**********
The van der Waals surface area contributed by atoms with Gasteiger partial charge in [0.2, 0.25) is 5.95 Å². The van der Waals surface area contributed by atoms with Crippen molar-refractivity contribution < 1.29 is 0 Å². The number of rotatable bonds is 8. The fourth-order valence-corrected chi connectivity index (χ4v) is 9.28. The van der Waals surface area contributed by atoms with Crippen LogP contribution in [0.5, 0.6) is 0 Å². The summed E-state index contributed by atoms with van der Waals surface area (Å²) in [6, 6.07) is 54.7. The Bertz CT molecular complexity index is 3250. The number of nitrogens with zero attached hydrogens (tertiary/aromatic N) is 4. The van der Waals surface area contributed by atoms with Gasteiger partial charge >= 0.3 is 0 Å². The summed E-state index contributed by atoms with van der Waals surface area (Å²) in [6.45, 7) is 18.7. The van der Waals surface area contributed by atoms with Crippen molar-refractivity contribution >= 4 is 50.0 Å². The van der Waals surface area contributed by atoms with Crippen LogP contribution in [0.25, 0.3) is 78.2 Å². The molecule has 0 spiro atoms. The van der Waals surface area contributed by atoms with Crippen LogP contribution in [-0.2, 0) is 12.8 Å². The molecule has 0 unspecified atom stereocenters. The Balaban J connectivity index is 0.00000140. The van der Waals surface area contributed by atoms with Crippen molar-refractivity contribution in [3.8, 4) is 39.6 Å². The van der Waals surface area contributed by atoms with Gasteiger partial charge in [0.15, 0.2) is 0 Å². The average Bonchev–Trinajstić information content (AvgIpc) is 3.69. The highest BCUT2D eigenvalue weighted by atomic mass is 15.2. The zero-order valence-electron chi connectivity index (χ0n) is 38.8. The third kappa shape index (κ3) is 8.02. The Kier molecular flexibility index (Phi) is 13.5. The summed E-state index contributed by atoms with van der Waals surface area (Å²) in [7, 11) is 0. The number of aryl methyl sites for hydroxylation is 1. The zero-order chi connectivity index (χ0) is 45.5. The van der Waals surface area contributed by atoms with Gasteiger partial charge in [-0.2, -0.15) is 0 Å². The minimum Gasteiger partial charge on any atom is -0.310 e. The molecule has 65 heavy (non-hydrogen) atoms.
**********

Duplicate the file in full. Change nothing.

The van der Waals surface area contributed by atoms with Gasteiger partial charge in [0.2, 0.25) is 5.95 Å². The van der Waals surface area contributed by atoms with Crippen molar-refractivity contribution < 1.29 is 0 Å². The number of rotatable bonds is 8. The fourth-order valence-corrected chi connectivity index (χ4v) is 9.28. The van der Waals surface area contributed by atoms with Crippen LogP contribution in [0.5, 0.6) is 0 Å². The summed E-state index contributed by atoms with van der Waals surface area (Å²) in [6, 6.07) is 54.7. The Bertz CT molecular complexity index is 3250. The number of nitrogens with zero attached hydrogens (tertiary/aromatic N) is 4. The van der Waals surface area contributed by atoms with Gasteiger partial charge >= 0.3 is 0 Å². The summed E-state index contributed by atoms with van der Waals surface area (Å²) in [6.45, 7) is 18.7. The van der Waals surface area contributed by atoms with Crippen molar-refractivity contribution >= 4 is 50.0 Å². The van der Waals surface area contributed by atoms with Crippen LogP contribution in [0.25, 0.3) is 78.2 Å². The molecule has 0 spiro atoms. The van der Waals surface area contributed by atoms with Crippen LogP contribution in [-0.2, 0) is 12.8 Å². The molecule has 0 unspecified atom stereocenters. The Balaban J connectivity index is 0.00000140. The van der Waals surface area contributed by atoms with Crippen molar-refractivity contribution in [3.8, 4) is 39.6 Å². The van der Waals surface area contributed by atoms with Gasteiger partial charge in [0.15, 0.2) is 0 Å². The average Bonchev–Trinajstić information content (AvgIpc) is 3.69. The highest BCUT2D eigenvalue weighted by atomic mass is 15.2. The zero-order valence-electron chi connectivity index (χ0n) is 38.8. The third kappa shape index (κ3) is 8.02. The Kier molecular flexibility index (Phi) is 13.5. The summed E-state index contributed by atoms with van der Waals surface area (Å²) in [7, 11) is 0. The number of aryl methyl sites for hydroxylation is 1. The zero-order chi connectivity index (χ0) is 45.5. The van der Waals surface area contributed by atoms with Gasteiger partial charge in [-0.2, -0.15) is 0 Å². The minimum Gasteiger partial charge on any atom is -0.310 e. The molecule has 65 heavy (non-hydrogen) atoms.